WASHINGTON — The nation lost nearly 600,000 jobs last month, the worst showing in a third of a century, as a vicious cycle of cutbacks by consumers forced ever more layoffs by beleaguered employers. The unemployment rate catapulted to 7.6 percent, the highest in 16 years, and seems headed for double digits.
Some 3.6 million jobs have disappeared so far in a deepening recession, which is shaping up as the biggest job killer in the post-World War II period and is raising pressure on President Barack Obama and Congress to agree quickly on a huge economic stimulus plan to stop the hemorrhaging.
On Wall Street, investors optimistically assumed action was on the way and pushed stock prices higher. The Dow Jones industrials gained more than 217 points, and all broad stock indexes surged nearly 3 percent.
Battered by the recession, employers slashed a net 598,000 jobs in January, the most since 1974, the Labor Department reported Friday. The jobless rate surged from 7.2 percent in December to 7.6 percent, and economists and government officials all agreed the toll was certain to go higher.
“These numbers demand action,” Obama declared, urging Congress to waste no time in completing work on the economic recovery package.
The jobs lost so far since the recession began in December 2007 are the most of any downturn in the post-war period. About half the losses occurred just in the past three months.
Layoffs this month are likely to be just as bad. And job seekers’ prospects aren’t likely to become noticeably better until 2011 — at the earliest — when job growth should return to a more healthy pace, analysts said.
Louis DiFilippo, 30, who was laid off in October from a food store in Washington, recalls seeing sales slowing. “I saw that something had to give,” he remembers, “but I was hoping that it wouldn’t be my position.”
Unable to find a new job, he’s going back to school.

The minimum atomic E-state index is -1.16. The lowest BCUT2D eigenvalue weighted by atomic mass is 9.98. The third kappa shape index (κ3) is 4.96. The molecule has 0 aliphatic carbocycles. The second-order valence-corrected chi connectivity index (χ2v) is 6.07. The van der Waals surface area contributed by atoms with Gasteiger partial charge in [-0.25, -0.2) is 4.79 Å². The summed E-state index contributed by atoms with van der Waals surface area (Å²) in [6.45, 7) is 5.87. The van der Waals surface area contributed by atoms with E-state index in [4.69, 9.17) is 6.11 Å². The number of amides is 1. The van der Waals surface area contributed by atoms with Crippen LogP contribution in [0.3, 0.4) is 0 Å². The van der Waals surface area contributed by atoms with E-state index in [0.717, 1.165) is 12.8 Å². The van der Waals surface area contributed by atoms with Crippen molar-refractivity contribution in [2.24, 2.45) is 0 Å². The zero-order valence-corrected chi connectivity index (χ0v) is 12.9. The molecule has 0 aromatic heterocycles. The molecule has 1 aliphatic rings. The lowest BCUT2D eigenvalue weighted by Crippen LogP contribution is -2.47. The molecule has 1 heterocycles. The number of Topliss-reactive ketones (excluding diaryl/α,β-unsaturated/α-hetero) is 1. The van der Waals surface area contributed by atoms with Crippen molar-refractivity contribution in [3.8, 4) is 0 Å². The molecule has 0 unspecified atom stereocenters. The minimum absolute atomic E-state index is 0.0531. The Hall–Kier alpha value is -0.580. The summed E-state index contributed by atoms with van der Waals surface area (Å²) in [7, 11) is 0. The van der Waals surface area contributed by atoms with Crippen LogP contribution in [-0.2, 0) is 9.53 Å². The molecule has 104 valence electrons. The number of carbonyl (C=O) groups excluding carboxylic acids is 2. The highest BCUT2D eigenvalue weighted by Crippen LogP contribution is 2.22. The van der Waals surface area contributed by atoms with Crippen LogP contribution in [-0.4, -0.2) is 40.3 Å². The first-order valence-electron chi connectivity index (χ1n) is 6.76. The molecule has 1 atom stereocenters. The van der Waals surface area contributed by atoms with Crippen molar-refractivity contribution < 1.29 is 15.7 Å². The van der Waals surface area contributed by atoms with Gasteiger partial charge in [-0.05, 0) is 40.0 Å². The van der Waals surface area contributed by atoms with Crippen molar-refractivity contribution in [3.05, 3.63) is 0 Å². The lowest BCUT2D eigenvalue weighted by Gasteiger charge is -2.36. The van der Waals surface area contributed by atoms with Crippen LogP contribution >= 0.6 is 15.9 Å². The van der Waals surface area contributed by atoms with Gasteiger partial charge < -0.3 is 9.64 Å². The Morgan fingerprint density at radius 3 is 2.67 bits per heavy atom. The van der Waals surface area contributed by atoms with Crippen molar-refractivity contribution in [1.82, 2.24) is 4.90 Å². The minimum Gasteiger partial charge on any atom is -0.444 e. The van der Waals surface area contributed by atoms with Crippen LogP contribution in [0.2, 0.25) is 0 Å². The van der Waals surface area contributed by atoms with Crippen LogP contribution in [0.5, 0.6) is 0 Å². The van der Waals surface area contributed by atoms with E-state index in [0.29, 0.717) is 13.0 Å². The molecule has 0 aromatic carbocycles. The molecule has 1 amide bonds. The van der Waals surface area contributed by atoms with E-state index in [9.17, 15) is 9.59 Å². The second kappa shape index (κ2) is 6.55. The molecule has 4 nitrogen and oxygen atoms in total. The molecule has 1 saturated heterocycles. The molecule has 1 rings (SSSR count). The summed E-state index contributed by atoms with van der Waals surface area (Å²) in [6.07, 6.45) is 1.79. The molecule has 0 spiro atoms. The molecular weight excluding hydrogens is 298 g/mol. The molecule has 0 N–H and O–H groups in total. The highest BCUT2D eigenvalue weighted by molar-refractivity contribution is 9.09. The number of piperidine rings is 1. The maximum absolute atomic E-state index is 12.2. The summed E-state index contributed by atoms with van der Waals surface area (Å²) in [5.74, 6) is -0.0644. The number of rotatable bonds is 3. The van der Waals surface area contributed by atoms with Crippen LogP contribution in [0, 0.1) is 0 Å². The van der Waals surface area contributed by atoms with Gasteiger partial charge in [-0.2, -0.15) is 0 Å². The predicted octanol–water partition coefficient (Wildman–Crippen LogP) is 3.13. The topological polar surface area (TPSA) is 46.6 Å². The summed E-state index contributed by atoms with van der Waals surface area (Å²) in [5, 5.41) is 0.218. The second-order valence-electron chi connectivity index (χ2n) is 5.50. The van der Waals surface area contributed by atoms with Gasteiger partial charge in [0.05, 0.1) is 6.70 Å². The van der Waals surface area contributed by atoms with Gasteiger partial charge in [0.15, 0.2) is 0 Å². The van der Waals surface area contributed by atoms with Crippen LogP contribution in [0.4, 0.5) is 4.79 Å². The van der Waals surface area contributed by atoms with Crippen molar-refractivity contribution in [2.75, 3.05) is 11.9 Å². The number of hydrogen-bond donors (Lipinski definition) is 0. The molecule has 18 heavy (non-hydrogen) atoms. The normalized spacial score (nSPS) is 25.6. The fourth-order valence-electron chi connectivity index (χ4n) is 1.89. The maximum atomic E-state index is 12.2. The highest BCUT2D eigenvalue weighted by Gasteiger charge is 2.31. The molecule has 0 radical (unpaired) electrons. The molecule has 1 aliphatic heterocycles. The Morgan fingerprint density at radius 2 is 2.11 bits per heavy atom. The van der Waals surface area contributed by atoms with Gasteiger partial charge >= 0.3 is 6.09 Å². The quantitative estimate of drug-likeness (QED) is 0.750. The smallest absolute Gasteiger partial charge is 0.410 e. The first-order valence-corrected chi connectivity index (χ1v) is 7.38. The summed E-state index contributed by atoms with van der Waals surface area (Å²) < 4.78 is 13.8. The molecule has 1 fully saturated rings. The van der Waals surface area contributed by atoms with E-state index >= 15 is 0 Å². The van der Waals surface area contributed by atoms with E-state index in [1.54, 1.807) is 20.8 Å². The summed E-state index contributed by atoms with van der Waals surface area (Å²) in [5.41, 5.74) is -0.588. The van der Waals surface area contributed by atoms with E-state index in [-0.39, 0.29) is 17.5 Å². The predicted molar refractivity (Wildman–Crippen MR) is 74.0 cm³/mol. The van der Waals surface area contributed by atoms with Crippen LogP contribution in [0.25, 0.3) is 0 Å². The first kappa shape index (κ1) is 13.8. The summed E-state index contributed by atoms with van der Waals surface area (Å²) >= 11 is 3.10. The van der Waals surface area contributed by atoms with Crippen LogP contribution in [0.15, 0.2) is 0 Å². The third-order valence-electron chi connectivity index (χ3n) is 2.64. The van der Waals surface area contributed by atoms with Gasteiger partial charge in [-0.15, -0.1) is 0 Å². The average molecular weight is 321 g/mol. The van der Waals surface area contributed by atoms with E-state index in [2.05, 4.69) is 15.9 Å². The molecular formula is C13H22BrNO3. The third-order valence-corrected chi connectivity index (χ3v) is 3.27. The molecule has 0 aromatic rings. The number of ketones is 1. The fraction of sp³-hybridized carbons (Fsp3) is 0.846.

Even if the recession were to end by fall — a best-case scenario — the economy and the job market would remain feeble for some time. Economists predict anywhere from 2 million to 3 million or more jobs will disappear this year and the unemployment rate probably will climb to 10 percent or higher by the spring of 2010.
“We’re talking years — not months — before we see a decent recovery in the jobs market,” predicted Sung Won Sohn, economist at the Martin Smith School of Business at California State University.
The pink slips are hitting all categories of workers — blue collar, while collar, those without high school diplomas and those with college degrees. And they’re sparing few occupations or corners of the country.
Vanishing jobs and evaporating wealth from sinking home values, 401(k) retirement plans and other investments have forced consumers to retrench. Those spending cutbacks have, in turn, led companies to pull back and slash jobs. As the cycle persists, the economy’s problems are feeding on each other.
With no replacement work to be found, the ranks of unemployed workers climbed to 11.6 million. In addition, 7.8 million people were working part time. That category includes those who would like to work full time but whose hours were cut back or those who were unable to find full-time work.
The average work week in January stayed at 33.3 hours, matching the record low set in December.
If part-time employees, discouraged workers and others are factored in, the unemployment rate would have been 13.9 percent in January, the highest since 1994.
In other January figures:
• Factories slashed 207,000 jobs. That was the largest one-month drop since October 1982, partly reflecting heavy losses at plants making autos and related parts.
• Construction companies cut 111,000 jobs, professional and business services 121,000, retailers 45,000 and leisure and hospitality companies 28,000.
• There were gains for education and health services, as well as in government jobs, but those were swamped by the losses elsewhere.Slideshow